Momma: Gone A Personal Story by Nina Foxx
Momma: Gone A Personal Story
by Nina Foxx
by Nina Foxx
"Momma set me on the jukebox." So begins the personal story of Denise (Sweetie) Wooten, set between a post-civil rights era New York City and a growing, but stale rural Alabama. We are thrust in the midst of a family longing for normalcy, but instead struggling with illness and all that comes with it; denial, anger and misunderstanding and love.
As cultures clash, we see the family through a child's eyes and walk with her as she makes sense of war fought far away, but with effects close to home, and a tragedy that changes her life forever.
More truth than not, Momma: Gone is a story of survival, where all the lessons are taught by the child who must eventually lead them through and a classic American story of overcoming life's misfortunes to find the bloom on the other side. Momma: Gone A Personal Story by Nina Foxx was shortlisted for a Doctorow Award in Innovative Fiction.
Praise for Momma: Gone A Personal Story, by Nina Foxx
A grief laden journey that will tug at your heart. Profoundly moving.
---Anita Doreen Diggs, author The Other Side of the Game, former editor, Random House
Chapter Excerpt from Momma: Gone
Momma put me up on the jukebox. I could see everything from there, even all the people in the room.
“Sweetie is my little lady,” she said. She steadied herself with one hand and pushed away from the bar with the other. Her skin was fair and the bluish veins showed through like she was much older than her thirty years. They all turned and looked and smiled at us with that plastered-on, woozy kind of smile. The smell that goes along with men in bars followed their heads as they turned and I could smell it, strong, leaping out at me. I heard Gramma call this “preserved-in-alcohol.” I smiled because I knew I was supposed to, but I was a little scared. Butterflies swam in my stomach. I bounced my legs off the jukebox to help calm them down.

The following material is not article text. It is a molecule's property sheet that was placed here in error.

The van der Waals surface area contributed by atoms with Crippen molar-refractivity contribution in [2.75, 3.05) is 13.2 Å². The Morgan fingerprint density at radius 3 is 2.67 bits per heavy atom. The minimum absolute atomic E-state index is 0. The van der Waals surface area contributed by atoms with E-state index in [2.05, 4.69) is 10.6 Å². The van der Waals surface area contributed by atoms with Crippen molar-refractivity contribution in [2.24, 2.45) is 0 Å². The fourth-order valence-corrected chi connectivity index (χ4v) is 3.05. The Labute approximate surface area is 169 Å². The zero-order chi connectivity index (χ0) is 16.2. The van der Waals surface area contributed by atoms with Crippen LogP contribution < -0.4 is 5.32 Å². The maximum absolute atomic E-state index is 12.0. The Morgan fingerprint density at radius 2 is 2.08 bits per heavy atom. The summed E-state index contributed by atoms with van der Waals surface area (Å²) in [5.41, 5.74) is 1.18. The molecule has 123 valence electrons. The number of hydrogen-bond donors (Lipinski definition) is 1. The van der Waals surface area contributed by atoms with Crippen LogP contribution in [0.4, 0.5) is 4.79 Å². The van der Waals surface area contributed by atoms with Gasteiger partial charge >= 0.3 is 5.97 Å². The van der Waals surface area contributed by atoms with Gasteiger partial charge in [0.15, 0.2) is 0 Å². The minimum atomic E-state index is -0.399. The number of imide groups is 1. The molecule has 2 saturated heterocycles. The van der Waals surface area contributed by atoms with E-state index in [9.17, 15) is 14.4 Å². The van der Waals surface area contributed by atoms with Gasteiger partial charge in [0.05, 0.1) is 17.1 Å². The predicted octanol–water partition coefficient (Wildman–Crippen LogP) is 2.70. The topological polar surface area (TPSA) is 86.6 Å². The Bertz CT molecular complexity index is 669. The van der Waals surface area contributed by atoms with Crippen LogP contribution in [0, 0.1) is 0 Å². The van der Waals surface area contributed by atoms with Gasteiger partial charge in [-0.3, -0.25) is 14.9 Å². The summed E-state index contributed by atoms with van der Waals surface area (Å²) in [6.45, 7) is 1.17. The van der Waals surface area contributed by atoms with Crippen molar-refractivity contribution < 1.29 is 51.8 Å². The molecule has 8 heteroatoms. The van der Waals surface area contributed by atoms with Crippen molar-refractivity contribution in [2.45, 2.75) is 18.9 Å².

From where I was sitting, I could see over the top of everyone in the room. Momma and I were the only two ladies here. I guess the other ladies don't need medicine, only men and Momma. Momma says that other ladies take their medicine at home, but Daddy doesn't let her have hers there so we go to get it. Sometimes, just like now, she takes me with her. I really don't understand it all; medicine is supposed to make you better, but Momma seems to get sicker and sicker after she has it.
Freda Payne is singing “Bring the Boys Home.”
Everyone has forgotten about me.
“Turn it up, Jeffrey. Turn it up.” Momma closed her eyes slowly and opened them again. Her head moved to something deeper than just the rhythm of the song.
“Bring 'em back alive!” Freda said. Whenever I hear this song I wondered who she was talking about. Momma liked it and she played it over and over at home. She played it so much and danced and cried out for June-Bug till Daddy threw the record player in the yard. I was sad when he did that; I couldn't play my Muffin Man song anymore. We tried to make the record player work again, but it was no good trying; it just wouldn't go. Daddy apologized to Momma and when I asked him why he did it, he said because that song made Momma sad and he couldn't stand to see her cry. Maybe that is why I didn't get beat like other kids on our block; I cry as soon as I get in trouble, so Daddy just leaves me alone.
I don't know where June-Bug went but I sure wish he would come back. They said he went someplace to fight folks. Momma and Freda want him back like I do.
“How come he can fight and I can't?” I asked the same question over and over but I never got an answer. It’s almost like they think I don’t understand how things work, but I do. More than they want to say.
June-Bug is the best big brother a little sister could have. He buys me ice cream and takes me everywhere he goes, even to see karate movies. He has an Afro and people call him Red because he is the color of the Alabama Red dirt that Auntie calls “bay-bay” dirt. She bakes it in the ovens sometimes and eats it too. I like when she does stuff like this; folks in New York never bake no dirt, but folks in Alabama ain’t ever seen too many folks like June-Bug neither.
I want an Afro like June-Bug but Momma says no Afro for me. We tried it in secret one time but my hair wouldn't stand up. To tell the truth, his don't stand up either, not really. His 'fro was always sort of flat on one side, but that is okay with me, he still looks cool.
“Elva, can that sweetie pie of yours dance?”
One man hollers at Momma although he doesn't have to. He was standing right by her and the music ain’t really that loud. The fat man kept wiping the bar and Momma laughed. She put me on the floor at the same time.
Momma: Gone A Personal Story, by Nina Foxx